Archives for the month of: July, 2016

Ryan Holiday at The Daily Beast (link via The Digital Reader) asks why more books aren’t fact checked, and then proceeds to tell us how difficult (and expensive) it was to get his own book fact checked. Didn’t it occur to him that that may have had something to do with it?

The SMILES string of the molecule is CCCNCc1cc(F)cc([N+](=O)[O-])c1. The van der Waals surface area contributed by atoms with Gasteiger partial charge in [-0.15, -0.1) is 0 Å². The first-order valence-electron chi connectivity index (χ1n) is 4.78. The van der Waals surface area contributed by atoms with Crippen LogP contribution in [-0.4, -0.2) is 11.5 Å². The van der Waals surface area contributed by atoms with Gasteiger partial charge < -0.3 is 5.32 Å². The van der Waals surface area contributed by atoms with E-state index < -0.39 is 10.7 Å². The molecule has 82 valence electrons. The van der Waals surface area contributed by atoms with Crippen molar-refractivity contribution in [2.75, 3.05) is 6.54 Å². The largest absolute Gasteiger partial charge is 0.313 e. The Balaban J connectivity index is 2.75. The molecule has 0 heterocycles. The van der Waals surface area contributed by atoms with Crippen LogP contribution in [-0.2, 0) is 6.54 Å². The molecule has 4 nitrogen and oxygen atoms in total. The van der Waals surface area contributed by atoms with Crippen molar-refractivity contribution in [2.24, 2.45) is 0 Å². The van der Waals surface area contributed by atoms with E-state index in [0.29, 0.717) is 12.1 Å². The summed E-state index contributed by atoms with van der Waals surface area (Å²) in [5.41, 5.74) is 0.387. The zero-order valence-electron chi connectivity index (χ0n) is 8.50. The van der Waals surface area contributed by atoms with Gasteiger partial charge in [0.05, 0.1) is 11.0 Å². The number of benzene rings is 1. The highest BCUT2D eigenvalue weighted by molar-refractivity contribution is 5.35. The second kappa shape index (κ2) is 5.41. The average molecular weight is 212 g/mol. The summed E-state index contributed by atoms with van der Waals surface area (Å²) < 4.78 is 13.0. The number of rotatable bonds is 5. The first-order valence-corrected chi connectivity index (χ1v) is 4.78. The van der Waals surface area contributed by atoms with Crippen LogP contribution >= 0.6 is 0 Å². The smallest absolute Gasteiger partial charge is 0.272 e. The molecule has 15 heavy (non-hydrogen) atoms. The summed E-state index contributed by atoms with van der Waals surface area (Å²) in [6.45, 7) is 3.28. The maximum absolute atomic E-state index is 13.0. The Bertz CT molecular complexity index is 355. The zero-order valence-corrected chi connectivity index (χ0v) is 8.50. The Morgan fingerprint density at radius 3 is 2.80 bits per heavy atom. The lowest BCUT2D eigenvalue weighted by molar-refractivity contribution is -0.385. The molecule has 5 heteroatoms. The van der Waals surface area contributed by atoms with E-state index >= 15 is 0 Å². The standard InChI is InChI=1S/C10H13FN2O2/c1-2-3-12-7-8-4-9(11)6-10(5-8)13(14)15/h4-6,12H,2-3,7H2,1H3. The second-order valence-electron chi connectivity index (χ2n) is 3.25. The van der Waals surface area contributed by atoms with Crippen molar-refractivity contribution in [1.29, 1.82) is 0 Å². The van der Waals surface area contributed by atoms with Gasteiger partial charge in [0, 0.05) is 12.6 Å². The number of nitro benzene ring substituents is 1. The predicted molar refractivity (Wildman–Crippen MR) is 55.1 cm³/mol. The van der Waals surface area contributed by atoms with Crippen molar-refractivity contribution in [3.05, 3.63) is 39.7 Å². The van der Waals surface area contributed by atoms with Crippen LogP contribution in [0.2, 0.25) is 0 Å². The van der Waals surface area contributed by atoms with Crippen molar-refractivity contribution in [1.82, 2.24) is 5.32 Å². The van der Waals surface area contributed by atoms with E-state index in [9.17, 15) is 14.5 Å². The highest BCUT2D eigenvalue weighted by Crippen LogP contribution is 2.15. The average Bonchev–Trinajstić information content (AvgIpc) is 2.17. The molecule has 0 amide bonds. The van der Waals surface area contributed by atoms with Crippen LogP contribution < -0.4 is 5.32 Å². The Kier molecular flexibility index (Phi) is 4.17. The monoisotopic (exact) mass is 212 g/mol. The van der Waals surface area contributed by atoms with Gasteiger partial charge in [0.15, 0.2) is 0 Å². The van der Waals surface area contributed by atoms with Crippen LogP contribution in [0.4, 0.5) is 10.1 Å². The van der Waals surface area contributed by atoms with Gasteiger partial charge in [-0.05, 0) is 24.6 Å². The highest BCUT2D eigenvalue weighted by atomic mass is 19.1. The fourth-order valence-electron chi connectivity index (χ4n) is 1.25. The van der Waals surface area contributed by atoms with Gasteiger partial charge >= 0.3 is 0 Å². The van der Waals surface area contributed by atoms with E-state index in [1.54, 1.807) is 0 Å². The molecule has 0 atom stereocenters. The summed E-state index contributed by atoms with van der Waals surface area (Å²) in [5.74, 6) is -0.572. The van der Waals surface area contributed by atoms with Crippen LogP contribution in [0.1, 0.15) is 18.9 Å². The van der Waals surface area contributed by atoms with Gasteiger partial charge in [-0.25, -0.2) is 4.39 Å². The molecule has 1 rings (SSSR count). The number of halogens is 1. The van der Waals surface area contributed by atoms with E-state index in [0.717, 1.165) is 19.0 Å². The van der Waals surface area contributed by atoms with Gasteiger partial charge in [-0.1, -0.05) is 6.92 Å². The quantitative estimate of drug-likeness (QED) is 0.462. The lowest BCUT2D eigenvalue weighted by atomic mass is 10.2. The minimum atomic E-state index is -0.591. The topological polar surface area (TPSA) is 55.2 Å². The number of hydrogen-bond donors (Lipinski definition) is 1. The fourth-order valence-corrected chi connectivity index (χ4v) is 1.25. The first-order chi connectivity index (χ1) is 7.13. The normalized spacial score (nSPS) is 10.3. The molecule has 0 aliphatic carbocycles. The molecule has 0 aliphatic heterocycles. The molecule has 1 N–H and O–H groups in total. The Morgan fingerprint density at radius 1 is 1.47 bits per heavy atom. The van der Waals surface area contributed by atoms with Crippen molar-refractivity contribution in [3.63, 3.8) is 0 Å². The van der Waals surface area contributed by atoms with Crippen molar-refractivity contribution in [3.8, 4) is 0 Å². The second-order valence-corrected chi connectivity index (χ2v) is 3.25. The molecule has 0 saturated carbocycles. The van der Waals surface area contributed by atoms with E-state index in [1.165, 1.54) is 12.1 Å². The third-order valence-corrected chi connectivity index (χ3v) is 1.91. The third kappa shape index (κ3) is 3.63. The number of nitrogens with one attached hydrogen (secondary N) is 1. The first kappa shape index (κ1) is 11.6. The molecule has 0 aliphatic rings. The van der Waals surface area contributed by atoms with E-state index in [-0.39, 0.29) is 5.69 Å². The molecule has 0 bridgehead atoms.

Of course, what people always seem unable to accept is the basic fact that publishers are merely helping authors to get their books out to the marketplace. We publish the author’s book. The book is the author’s, not the publisher’s. Thus responsibility for a book’s content is the job of the author. Now, on the other hand, magazines tend to originate their articles themselves rather than sitting around waiting for writers to come up with something. In consequence they will tend to do more fact checking. There are books which are thought up and put together by a publisher. A good example would be travel guides: in these cases more fact checking is likely to be done, but when Gay Talese submits the manuscript for his latest you don’t say “Hey Gay. Have you checked the facts?” You trust him — he’s a professional after all. If something goes wrong, you deal with it. “Morgan Entrekin, chief executive of Talese’s publisher, Grove/Atlantic books, said . . . the company would consider appending an author’s note or footnotes in subsequent printings to account for errors or missing information.”